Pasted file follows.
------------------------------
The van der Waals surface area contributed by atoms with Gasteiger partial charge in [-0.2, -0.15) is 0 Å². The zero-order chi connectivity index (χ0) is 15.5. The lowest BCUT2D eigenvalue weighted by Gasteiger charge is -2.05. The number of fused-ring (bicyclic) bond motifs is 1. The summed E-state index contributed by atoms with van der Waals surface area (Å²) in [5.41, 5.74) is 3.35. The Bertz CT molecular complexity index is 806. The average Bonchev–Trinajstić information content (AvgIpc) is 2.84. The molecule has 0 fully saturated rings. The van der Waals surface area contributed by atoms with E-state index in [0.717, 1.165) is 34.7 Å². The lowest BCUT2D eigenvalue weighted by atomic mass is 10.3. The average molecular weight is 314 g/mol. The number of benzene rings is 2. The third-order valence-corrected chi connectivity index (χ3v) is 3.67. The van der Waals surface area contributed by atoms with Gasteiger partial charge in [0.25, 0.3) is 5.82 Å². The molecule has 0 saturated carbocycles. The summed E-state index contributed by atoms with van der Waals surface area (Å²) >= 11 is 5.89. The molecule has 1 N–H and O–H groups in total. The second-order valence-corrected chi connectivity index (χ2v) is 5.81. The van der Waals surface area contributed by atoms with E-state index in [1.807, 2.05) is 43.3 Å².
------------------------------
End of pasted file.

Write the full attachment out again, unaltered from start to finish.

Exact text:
The van der Waals surface area contributed by atoms with Gasteiger partial charge in [-0.2, -0.15) is 0 Å². The zero-order chi connectivity index (χ0) is 15.5. The lowest BCUT2D eigenvalue weighted by Gasteiger charge is -2.05. The number of fused-ring (bicyclic) bond motifs is 1. The summed E-state index contributed by atoms with van der Waals surface area (Å²) in [5.41, 5.74) is 3.35. The Bertz CT molecular complexity index is 806. The average Bonchev–Trinajstić information content (AvgIpc) is 2.84. The molecule has 0 fully saturated rings. The van der Waals surface area contributed by atoms with E-state index in [0.717, 1.165) is 34.7 Å². The lowest BCUT2D eigenvalue weighted by atomic mass is 10.3. The average molecular weight is 314 g/mol. The number of benzene rings is 2. The third-order valence-corrected chi connectivity index (χ3v) is 3.67. The van der Waals surface area contributed by atoms with Gasteiger partial charge in [0.25, 0.3) is 5.82 Å². The molecule has 0 saturated carbocycles. The summed E-state index contributed by atoms with van der Waals surface area (Å²) >= 11 is 5.89. The molecule has 1 N–H and O–H groups in total. The second-order valence-corrected chi connectivity index (χ2v) is 5.81. The van der Waals surface area contributed by atoms with E-state index in [1.807, 2.05) is 43.3 Å².